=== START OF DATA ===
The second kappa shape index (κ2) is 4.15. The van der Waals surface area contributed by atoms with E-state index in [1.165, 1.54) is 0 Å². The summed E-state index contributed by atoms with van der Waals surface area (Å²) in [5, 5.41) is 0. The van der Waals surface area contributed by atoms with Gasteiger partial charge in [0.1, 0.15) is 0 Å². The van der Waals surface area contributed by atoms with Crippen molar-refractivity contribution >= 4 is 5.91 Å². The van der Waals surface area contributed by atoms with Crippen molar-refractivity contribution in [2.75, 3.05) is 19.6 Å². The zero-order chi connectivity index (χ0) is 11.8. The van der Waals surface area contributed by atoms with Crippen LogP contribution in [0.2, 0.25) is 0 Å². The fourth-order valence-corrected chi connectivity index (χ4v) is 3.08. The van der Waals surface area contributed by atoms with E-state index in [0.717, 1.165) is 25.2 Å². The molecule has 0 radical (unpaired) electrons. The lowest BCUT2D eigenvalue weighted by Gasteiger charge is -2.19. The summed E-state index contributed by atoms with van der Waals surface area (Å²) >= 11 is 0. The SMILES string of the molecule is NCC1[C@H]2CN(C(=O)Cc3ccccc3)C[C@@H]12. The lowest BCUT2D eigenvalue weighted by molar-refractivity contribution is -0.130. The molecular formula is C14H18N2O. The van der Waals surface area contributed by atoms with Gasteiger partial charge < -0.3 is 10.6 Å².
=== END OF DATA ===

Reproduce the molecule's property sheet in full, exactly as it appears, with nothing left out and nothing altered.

The second kappa shape index (κ2) is 4.15. The van der Waals surface area contributed by atoms with E-state index in [1.165, 1.54) is 0 Å². The summed E-state index contributed by atoms with van der Waals surface area (Å²) in [5, 5.41) is 0. The van der Waals surface area contributed by atoms with Gasteiger partial charge in [0.1, 0.15) is 0 Å². The van der Waals surface area contributed by atoms with Crippen molar-refractivity contribution >= 4 is 5.91 Å². The van der Waals surface area contributed by atoms with Crippen molar-refractivity contribution in [2.75, 3.05) is 19.6 Å². The zero-order chi connectivity index (χ0) is 11.8. The van der Waals surface area contributed by atoms with Crippen LogP contribution in [0.2, 0.25) is 0 Å². The fourth-order valence-corrected chi connectivity index (χ4v) is 3.08. The van der Waals surface area contributed by atoms with E-state index in [0.717, 1.165) is 25.2 Å². The molecule has 0 radical (unpaired) electrons. The lowest BCUT2D eigenvalue weighted by Gasteiger charge is -2.19. The summed E-state index contributed by atoms with van der Waals surface area (Å²) >= 11 is 0. The SMILES string of the molecule is NCC1[C@H]2CN(C(=O)Cc3ccccc3)C[C@@H]12. The lowest BCUT2D eigenvalue weighted by molar-refractivity contribution is -0.130. The molecular formula is C14H18N2O. The van der Waals surface area contributed by atoms with Gasteiger partial charge < -0.3 is 10.6 Å².